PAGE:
- Security issues in third-party applications, services, or dependencies that integrate with Kommo products or infrastructure that do not have a demonstrable proof of concept for the vulnerability (e.g., libraries, SAAS services).
- Security issues or vulnerabilities created or introduced by the reporter (e.g., modifying a library we rely on to include a vulnerability for the sole purpose of receiving a reward).
- Attacks performed on any systems not explicitly mentioned as authorized and in-scope.
- Reports of missing “best practices” or other guidelines which do not indicate a security issue.
- Attacks related to email servers, email protocols, email security (e.g., SPF, DMARC, DKIM), or email spam.
- Missing cookie flags on non-sensitive cookies.
- Reports of insecure SSL/TLS ciphers (unless accompanied with working proof of concept).
- Reports of how you can learn whether a given client can authenticate to a Kommo product or service.
- Reports of mappings between code names and client names.
- Reports of simple IP or port scanning.
- Missing HTTP headers (e.g. lack of HSTS).
- Email security best practices or controls (e.g. SPF, DKIM, DMARC).
- Software or infrastructure bannering, fingerprinting, or reconnaissance with no proven vulnerability.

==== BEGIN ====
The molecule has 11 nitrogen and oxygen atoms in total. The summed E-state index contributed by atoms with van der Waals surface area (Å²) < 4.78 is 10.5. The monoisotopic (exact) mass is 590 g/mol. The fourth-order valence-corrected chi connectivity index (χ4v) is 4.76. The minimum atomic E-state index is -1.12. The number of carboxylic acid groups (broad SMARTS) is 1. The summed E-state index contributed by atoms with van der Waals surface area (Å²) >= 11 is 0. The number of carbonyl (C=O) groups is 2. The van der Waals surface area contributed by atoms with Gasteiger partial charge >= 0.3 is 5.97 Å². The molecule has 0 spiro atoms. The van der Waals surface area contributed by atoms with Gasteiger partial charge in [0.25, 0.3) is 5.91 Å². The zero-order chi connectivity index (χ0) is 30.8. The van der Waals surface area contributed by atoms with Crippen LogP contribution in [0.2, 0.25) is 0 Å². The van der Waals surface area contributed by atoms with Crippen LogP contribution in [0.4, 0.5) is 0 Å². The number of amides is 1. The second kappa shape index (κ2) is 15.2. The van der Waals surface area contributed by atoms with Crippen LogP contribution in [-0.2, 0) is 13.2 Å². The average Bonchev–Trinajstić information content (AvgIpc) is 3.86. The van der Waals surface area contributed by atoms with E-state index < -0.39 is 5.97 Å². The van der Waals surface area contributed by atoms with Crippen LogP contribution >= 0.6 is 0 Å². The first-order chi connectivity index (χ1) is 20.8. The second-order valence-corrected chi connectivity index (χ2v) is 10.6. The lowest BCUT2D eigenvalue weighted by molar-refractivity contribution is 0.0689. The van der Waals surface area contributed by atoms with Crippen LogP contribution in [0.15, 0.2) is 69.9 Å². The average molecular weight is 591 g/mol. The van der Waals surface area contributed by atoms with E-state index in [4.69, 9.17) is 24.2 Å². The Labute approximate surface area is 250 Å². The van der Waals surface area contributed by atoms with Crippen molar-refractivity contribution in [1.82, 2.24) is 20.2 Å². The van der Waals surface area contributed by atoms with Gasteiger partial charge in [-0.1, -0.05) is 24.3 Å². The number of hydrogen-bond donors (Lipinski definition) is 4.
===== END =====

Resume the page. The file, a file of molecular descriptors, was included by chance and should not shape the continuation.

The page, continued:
- Clickjacking or self-XSS reports.
- Reports of publicly resolvable or accessible DNS records for internal hosts or infrastructure.
- Domain-based phishing, typosquatting, punycodes, bitflips, or other techniques.
- Violating any laws or breaching any agreements (or any reports of the same).
Your findings should be supported by clear and precise documentation with no speculative information. All findings should have an indication of relevance and impact. Remember to provide a detailed summary of the vulnerability, including the target, steps, tools, and artifacts used during the discovery that will allow us to reproduce the vulnerability.
To ensure that your observations are properly reported you shall use only approved channels, namely you should report discovered vulnerability via email to firstname.lastname@example.org